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The McRib industrial complex: how the Army made the world's weirdest meat

This is the McRib, in all its restructured glory.
This is the McRib, in all its restructured glory.
David Paul Morris/Getty Images

Can the United States Army claim credit for the McRib?

That bizarre fast-food creation has long been the subject of cultish adoration and surprisingly credible conspiracy theories (like the one that speculates its mysterious appearances are timed to low pork prices).

But the best speculation about the McRib may be a new theory about its origins: that it's part of our lives thanks to the United States Army's quietly revolutionary food lab, located in Natick, Massachusetts.

How the Army played a role in the McRib

Some people feel profound joy when the McRib returns, similar to the birth of a child. But where did it come from?

Some people feel profound joy when the McRib returns, similar to the birth of a child. But where did it come from?

David Paul Morris/Getty Images

"What the Army develops is the backbone," Anastacia Marx de Salcedo says. "The private companies make it more palatable for the consumer."

She's the author of Combat-Ready Kitchen: How the U.S. Military Shapes the Way You Eat, a new book that tracks Army food research's wide influence on the culture at large. It's a rollicking, yet encyclopedic, look at the Army's role in everything from industrialized meats to energy bars. And that includes the restructured-meat masterpiece known as the McRib.

The traditional story behind the McRib's 1981 debut omits the Army's possible role. As Marx de Salcedo recounts, a few origin stories have jockeyed for attention, and each has a bit of truth: McDonald's chef Rene Arend crafted the McRib's unique flavor, inspired by the taste of baby back ribs, but he wasn't responsible for the food's base technology. While any McDonald's chef has to take a scientific view of food, thanks to the company's massive scale, Arend can't be credited for developing restructured meat.

From there, it gets harder to pin down who might be responsible. Marx de Salcedo identifies Dr. Roger Mandigo as one contender, who told Marx de Salcedo that in 1970, "the project was funded by the National Pork Council with the pork producers check-off fund ... our original restructured pork was shaped like chops; McDonald's adapted them for their McRibs." Marx de Salcedo also notes the work of Dr. Dale Huffman, a professor who developed a restructured pork chop in 1969 that he originally tried to sell to Burger King.

But the most interesting contender might be the fourth one: John Secrist, a food scientist at the Natick Soldier Center for Research and Development. That's the place where the US Army develops its groundbreaking food for the troops as part of its Combat Feeding Program (you'll find more info at http://hotchow.natick.army.mil/ — that's right: hot chow). Secrist told Marx de Salcedo that in the '60s, Natick asked him and his team to develop a cheaper version of steaks and chops.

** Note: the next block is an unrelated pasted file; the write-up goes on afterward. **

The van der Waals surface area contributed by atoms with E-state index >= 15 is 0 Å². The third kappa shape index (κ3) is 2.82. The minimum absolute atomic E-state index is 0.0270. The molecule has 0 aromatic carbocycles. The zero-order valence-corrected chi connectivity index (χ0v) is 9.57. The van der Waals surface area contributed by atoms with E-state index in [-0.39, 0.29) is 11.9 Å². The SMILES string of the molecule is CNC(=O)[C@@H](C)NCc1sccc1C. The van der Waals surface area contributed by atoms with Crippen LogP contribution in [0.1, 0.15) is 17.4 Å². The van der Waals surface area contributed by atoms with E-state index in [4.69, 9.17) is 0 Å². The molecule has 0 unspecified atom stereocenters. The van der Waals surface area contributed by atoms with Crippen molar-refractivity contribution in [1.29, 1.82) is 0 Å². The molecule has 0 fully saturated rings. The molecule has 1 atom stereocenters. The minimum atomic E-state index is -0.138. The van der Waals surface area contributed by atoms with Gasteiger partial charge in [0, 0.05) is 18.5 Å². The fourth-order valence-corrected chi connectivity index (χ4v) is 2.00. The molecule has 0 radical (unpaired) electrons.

The Army then partnered with a meat flaking company in Ohio in order to break down meat and reassemble it into the meatlike blobs that are familiar today in the form of the McRib. Natick enlisted many meatpackers to do trial runs to see if the technology was viable, and as a result, it made its way to the private sector. "Denny's used our restructured beefsteak in their restaurant," Secrist said, "and McDonald's McRib is as close to our product as you can get."

The Army didn't sit in McDonald's kitchen and tell the chefs how to season their gloriously weird ribs. But Marx de Salcedo argues that they did provide the driving force to make restructured meat a commercial reality. Even Mandigo, the food scientist often credited with the McRib's technology, told Salcedo that "the military allowed us to use the processes they developed."

The Army helped shape everything from lunchmeat to energy bars

A food scientist at the Natick Center in 2012

A food scientist at the Natick Center in 2012.

Boston Globe/Getty Images

The McRib is just one of the Army's food inventions, and Marx de Salcedo was inspired to use Combat-Ready Kitchen to show how Army food shaped the palate of the masses.

"Military-funded food science has a focus on imperishability, durability, affordability, and palatability," Marx de Salcedo says. Concerns like sustainability and long-term health come after the immediate needs of soldiers.

Private companies work alongside the Army through arrangements like Cooperative Research and Development Agreements (CRADAs). The Army gets staff, labs, and help developing new foods, while the private companies hope for innovations, a jump on the rest of the market, and a chance at some intellectual property rights.

That partnership has led to numerous Army-boosted innovations in long-lasting, calorically dense, cheap foods, including lunchmeat and energy bars. As a result of the Army's influence, other food goals have only been secondary concerns.

So will the future of Army food continue to be the highly durable, slightly unusual, wartime-ready food of the past? Maybe, maybe not. The Natick Center is cautious about pumping its food full of supplements, and some of the new innovations Marx de Salcedo profiles at the end of Combat-Ready Kitchen center on things like waste conversion, not curios like the McRib. Today the center promotes its non-foil packaging on its homepage, not any mutant foods fit for Captain America.

Still, the Army's need for durable foods that pack a caloric punch is unlikely to change. That means Natick's symbiotic relationship with private companies is likely to encourage R&D for soldier-friendly foods that happen to meet consumer needs.

And that means the next McRib may be just around the corner.